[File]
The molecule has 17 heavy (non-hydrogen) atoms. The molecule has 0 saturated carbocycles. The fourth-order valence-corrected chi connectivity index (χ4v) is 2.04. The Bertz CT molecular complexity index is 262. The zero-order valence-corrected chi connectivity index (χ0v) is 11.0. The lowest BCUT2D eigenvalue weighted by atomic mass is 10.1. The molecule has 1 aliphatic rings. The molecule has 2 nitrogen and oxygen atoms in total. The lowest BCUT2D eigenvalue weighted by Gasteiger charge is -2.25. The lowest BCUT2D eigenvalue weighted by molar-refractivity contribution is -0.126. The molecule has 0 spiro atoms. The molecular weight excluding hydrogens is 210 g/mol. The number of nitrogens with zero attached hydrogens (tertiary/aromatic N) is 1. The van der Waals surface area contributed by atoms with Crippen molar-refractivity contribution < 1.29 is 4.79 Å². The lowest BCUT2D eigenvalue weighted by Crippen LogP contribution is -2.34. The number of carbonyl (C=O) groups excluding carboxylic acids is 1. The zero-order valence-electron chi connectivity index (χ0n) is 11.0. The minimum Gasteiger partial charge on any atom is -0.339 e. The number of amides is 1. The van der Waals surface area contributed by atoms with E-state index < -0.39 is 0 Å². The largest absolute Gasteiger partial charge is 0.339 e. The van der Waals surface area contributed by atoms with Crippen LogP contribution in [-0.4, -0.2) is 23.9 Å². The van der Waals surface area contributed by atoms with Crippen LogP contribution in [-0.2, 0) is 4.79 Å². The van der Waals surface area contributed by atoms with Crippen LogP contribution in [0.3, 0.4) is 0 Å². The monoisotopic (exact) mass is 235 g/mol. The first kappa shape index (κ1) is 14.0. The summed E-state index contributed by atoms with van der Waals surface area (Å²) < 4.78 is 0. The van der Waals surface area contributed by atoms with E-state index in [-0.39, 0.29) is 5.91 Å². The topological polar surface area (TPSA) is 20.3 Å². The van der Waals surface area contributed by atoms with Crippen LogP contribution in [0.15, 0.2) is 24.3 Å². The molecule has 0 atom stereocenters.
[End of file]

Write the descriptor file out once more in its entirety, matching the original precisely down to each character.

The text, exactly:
The molecule has 17 heavy (non-hydrogen) atoms. The molecule has 0 saturated carbocycles. The fourth-order valence-corrected chi connectivity index (χ4v) is 2.04. The Bertz CT molecular complexity index is 262. The zero-order valence-corrected chi connectivity index (χ0v) is 11.0. The lowest BCUT2D eigenvalue weighted by atomic mass is 10.1. The molecule has 1 aliphatic rings. The molecule has 2 nitrogen and oxygen atoms in total. The lowest BCUT2D eigenvalue weighted by Gasteiger charge is -2.25. The lowest BCUT2D eigenvalue weighted by molar-refractivity contribution is -0.126. The molecule has 0 spiro atoms. The molecular weight excluding hydrogens is 210 g/mol. The number of nitrogens with zero attached hydrogens (tertiary/aromatic N) is 1. The van der Waals surface area contributed by atoms with Crippen molar-refractivity contribution < 1.29 is 4.79 Å². The lowest BCUT2D eigenvalue weighted by Crippen LogP contribution is -2.34. The number of carbonyl (C=O) groups excluding carboxylic acids is 1. The zero-order valence-electron chi connectivity index (χ0n) is 11.0. The minimum Gasteiger partial charge on any atom is -0.339 e. The number of amides is 1. The van der Waals surface area contributed by atoms with E-state index < -0.39 is 0 Å². The largest absolute Gasteiger partial charge is 0.339 e. The van der Waals surface area contributed by atoms with Crippen LogP contribution in [-0.4, -0.2) is 23.9 Å². The van der Waals surface area contributed by atoms with Crippen LogP contribution in [-0.2, 0) is 4.79 Å². The van der Waals surface area contributed by atoms with Crippen LogP contribution in [0.3, 0.4) is 0 Å². The monoisotopic (exact) mass is 235 g/mol. The first kappa shape index (κ1) is 14.0. The summed E-state index contributed by atoms with van der Waals surface area (Å²) < 4.78 is 0. The van der Waals surface area contributed by atoms with E-state index in [-0.39, 0.29) is 5.91 Å². The topological polar surface area (TPSA) is 20.3 Å². The van der Waals surface area contributed by atoms with Crippen LogP contribution in [0.15, 0.2) is 24.3 Å². The molecule has 0 atom stereocenters.